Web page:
### Joel Spencer

Joel Spencer gave a great (blackboard) talk about algorithmic aspects of the probabilistic method, and how existence theorems via the probabilistic method now often require complicated randomized algorithm. Joel mentioned his famous six standard deviation theorem. In this case, Joel conjectured thirty years ago that there is no efficient algorithm to find the coloring promised by his theorem. Joel was delighted to see his conjecture being refuted first by Nikhil Bansal (who found an algorithm whose proof depends on the theorem) and then later by Shachar Lovett and  Raghu Meka (who found a new algorithm giving a new proof) . In fact, Joel said, having his conjecture disproved is even more delightful than having it proved. Based on this experience Joel and I are now proposing another conjecture: Kalai-Spencer (pre)conjecture: Every existence statement proved by the probabilistic method can be complemented by an efficient (possibly randomized) algorithm. By “complemented by an efficient algorithm” we mean that there is an efficient(polynomial time)  randomized algorithm to create the promised object with high probability.  We refer to it as a preconjecture since the term “the probabilistic method” is not entirely well-defined. But it may be possible to put this conjecture on formal grounds, and to discuss it informally even before.

# Some old and new problems in combinatorics and geometry

Paul Erdős in Jerusalem, 1933  1993

I just came back from a great Erdős Centennial conference in wonderful Budapest. I gave a lecture on old and new problems (mainly) in combinatorics and geometry (here are the slides), where I presented twenty problems, here they are:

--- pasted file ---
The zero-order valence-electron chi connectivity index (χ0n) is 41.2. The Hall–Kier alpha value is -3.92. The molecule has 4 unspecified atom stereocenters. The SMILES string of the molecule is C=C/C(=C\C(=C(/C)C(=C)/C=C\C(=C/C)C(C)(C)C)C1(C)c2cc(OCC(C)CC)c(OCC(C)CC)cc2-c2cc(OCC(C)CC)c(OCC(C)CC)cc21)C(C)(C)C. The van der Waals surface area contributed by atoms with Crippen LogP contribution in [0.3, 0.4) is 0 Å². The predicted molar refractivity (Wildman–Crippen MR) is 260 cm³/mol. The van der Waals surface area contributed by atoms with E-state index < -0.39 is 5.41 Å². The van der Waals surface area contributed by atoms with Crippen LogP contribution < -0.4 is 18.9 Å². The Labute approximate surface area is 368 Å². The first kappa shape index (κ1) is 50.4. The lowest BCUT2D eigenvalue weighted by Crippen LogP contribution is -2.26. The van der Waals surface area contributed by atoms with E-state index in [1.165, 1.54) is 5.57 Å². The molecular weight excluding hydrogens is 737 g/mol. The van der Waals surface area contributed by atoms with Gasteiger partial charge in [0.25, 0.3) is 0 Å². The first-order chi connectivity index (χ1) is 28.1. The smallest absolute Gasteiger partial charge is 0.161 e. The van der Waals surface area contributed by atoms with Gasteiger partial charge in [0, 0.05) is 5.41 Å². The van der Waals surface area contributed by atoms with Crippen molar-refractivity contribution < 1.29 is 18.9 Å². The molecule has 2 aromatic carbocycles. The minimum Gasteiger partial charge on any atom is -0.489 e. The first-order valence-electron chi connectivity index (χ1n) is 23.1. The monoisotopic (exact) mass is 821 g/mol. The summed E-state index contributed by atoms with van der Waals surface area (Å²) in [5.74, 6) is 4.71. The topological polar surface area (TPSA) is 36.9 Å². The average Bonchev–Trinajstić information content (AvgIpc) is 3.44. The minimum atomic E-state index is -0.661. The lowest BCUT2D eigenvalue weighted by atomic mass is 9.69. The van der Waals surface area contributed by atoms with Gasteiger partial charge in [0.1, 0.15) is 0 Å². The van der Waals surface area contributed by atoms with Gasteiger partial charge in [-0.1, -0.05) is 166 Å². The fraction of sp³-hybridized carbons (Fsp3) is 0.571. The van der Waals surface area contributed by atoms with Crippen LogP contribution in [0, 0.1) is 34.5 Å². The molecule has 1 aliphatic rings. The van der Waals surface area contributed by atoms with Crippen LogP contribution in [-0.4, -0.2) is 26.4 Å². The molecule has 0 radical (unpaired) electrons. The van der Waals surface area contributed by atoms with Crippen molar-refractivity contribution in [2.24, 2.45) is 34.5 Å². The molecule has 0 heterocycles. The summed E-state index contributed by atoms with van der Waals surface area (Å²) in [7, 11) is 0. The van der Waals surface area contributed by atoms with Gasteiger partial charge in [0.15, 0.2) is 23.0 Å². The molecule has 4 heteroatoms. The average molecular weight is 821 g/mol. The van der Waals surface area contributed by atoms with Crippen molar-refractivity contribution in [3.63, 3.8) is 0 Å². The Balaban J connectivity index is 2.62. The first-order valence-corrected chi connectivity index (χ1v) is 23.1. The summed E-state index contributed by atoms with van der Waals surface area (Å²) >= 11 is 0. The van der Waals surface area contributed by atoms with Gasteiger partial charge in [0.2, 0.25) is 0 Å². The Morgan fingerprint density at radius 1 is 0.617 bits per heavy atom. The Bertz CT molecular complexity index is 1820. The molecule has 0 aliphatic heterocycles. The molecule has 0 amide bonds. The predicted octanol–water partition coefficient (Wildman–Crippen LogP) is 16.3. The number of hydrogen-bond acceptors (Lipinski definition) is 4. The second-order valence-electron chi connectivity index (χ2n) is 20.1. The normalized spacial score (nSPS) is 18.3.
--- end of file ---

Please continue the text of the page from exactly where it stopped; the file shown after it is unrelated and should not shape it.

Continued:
## Around Borsuk’s Problem

Let $f(d)$ be the smallest integer so that every set of diameter one in $R^d$ can be covered by $f(d)$ sets of smaller diameter. Borsuk conjectured that $f(d) \le d+1$.

It is known (Kahn and Kalai, 1993) that : $f(d) \ge 1.2^{\sqrt d}$and also that (Schramm, 1989) $f(d) \le (\sqrt{3/2}+o(1))^d$.

Problem 1: Is f(d) exponential in d?

Problem 2: What is the smallest dimension for which Borsuk’s conjecture is false?

## Volume of sets of constant width in high dimensions

Problem 3: Let us denote the volume of the n-ball of radius 1/2 by $V_n$.

Question (Oded Schramm): Is there some $\epsilon >0$ so that for every $n>1$ there exist a set $K_n$ of constant width 1 in dimension n whose volume satisfies $VOL(K_n) \le (1-\epsilon)^n V_n$.

## Around Tverberg’s theorem

Tverberg’s Theorem states the following: Let $x_1,x_2,\dots, x_m$ be points in $R^d$ with $m \ge (r-1)(d+1)+1$Then there is a partition $S_1,S_2,\dots, S_r$ of $\{1,2,\dots,m\}$ such that  $\cap _{j=1}^rconv (x_i: i \in S_j) \ne \emptyset$.

Problem 4:  Let $t(d,r,k)$ be the smallest integer such that given $m$ points  $x_1,x_2,\dots, x_m$ in $R^d$, $m \ge t(d,r,k)$ there exists a partition $S_1,S_2,\dots, S_r$ of $\{1,2,\dots,m\}$ such that every $k$ among the convex hulls $conv (x_i: i \in S_j)$, $j=1,2,\dots,r$  have a point in common.

Reay’s “relaxed Tverberg conjecture” asserts that that whenever $k >1$ (and $k \le r$), $t(d,r,k)= (d+1)(r-1)+1$.

Problem 5: For a set $A$, denote by $T_r(A)$ those points in $R^d$ which belong to the convex hull of $r$ pairwise disjoint subsets of $X$. We call these points Tverberg points of order $r$.

Conjecture: For every $A \subset R^d$ , $\sum_{r=1}^{|A|} {\rm dim} T_r(A) \ge 0$.

Note that $\dim \emptyset = -1$.

Problem 6:   How many points $T(d;s,t)$ in $R^d$ guarantee that they can be divided into two parts so that every union of $s$ convex sets containing the first part has a non empty intersection with every union of $t$ convex sets containing the second part.

## A question about directed graphs

Problem 7: Let G be a directed graph with n vertices and 2n-2 edges. When can you divide your set of edges into two trees $T_1$ and $T_2$ (so far we disregard the orientation of edges,) so that when you reverse the directions of all edges in $T_2$ you get a strongly connected digraph.

Problem 8